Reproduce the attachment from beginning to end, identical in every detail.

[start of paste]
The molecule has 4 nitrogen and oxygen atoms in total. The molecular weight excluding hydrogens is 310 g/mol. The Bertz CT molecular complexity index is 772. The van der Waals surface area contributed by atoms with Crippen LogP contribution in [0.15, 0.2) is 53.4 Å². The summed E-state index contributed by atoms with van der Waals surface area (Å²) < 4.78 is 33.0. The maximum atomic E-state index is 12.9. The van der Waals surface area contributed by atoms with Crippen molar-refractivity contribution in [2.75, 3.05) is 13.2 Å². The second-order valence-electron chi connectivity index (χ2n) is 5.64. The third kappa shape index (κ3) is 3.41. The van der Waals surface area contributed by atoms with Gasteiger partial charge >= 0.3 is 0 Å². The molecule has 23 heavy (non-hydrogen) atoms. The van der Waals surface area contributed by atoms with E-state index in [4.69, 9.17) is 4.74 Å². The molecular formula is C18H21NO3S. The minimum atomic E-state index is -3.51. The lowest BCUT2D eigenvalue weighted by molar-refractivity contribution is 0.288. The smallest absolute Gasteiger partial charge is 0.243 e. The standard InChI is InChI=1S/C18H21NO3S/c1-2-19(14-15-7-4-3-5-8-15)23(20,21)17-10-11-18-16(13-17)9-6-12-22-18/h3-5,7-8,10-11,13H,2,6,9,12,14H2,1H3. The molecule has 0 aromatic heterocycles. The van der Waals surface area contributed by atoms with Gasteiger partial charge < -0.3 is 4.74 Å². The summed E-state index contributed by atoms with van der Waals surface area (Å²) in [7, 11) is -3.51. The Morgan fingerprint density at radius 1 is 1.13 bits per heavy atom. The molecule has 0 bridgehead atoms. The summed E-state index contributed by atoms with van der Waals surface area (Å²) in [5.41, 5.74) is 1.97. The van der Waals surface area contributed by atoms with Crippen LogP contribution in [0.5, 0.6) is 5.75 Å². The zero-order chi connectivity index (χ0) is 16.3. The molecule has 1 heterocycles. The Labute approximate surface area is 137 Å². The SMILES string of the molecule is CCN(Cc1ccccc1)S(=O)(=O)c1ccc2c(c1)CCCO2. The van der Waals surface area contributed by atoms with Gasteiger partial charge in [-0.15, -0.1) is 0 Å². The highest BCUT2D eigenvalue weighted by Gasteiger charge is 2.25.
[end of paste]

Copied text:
The molecule has 4 nitrogen and oxygen atoms in total. The molecular weight excluding hydrogens is 310 g/mol. The Bertz CT molecular complexity index is 772. The van der Waals surface area contributed by atoms with Crippen LogP contribution in [0.15, 0.2) is 53.4 Å². The summed E-state index contributed by atoms with van der Waals surface area (Å²) < 4.78 is 33.0. The maximum atomic E-state index is 12.9. The van der Waals surface area contributed by atoms with Crippen molar-refractivity contribution in [2.75, 3.05) is 13.2 Å². The second-order valence-electron chi connectivity index (χ2n) is 5.64. The third kappa shape index (κ3) is 3.41. The van der Waals surface area contributed by atoms with Gasteiger partial charge >= 0.3 is 0 Å². The molecule has 23 heavy (non-hydrogen) atoms. The van der Waals surface area contributed by atoms with E-state index in [4.69, 9.17) is 4.74 Å². The molecular formula is C18H21NO3S. The minimum atomic E-state index is -3.51. The lowest BCUT2D eigenvalue weighted by molar-refractivity contribution is 0.288. The smallest absolute Gasteiger partial charge is 0.243 e. The standard InChI is InChI=1S/C18H21NO3S/c1-2-19(14-15-7-4-3-5-8-15)23(20,21)17-10-11-18-16(13-17)9-6-12-22-18/h3-5,7-8,10-11,13H,2,6,9,12,14H2,1H3. The molecule has 0 aromatic heterocycles. The van der Waals surface area contributed by atoms with Gasteiger partial charge < -0.3 is 4.74 Å². The summed E-state index contributed by atoms with van der Waals surface area (Å²) in [7, 11) is -3.51. The Morgan fingerprint density at radius 1 is 1.13 bits per heavy atom. The molecule has 0 bridgehead atoms. The summed E-state index contributed by atoms with van der Waals surface area (Å²) in [5.41, 5.74) is 1.97. The van der Waals surface area contributed by atoms with Crippen LogP contribution in [0.5, 0.6) is 5.75 Å². The zero-order chi connectivity index (χ0) is 16.3. The molecule has 1 heterocycles. The Labute approximate surface area is 137 Å². The SMILES string of the molecule is CCN(Cc1ccccc1)S(=O)(=O)c1ccc2c(c1)CCCO2. The van der Waals surface area contributed by atoms with Gasteiger partial charge in [-0.15, -0.1) is 0 Å². The highest BCUT2D eigenvalue weighted by Gasteiger charge is 2.25.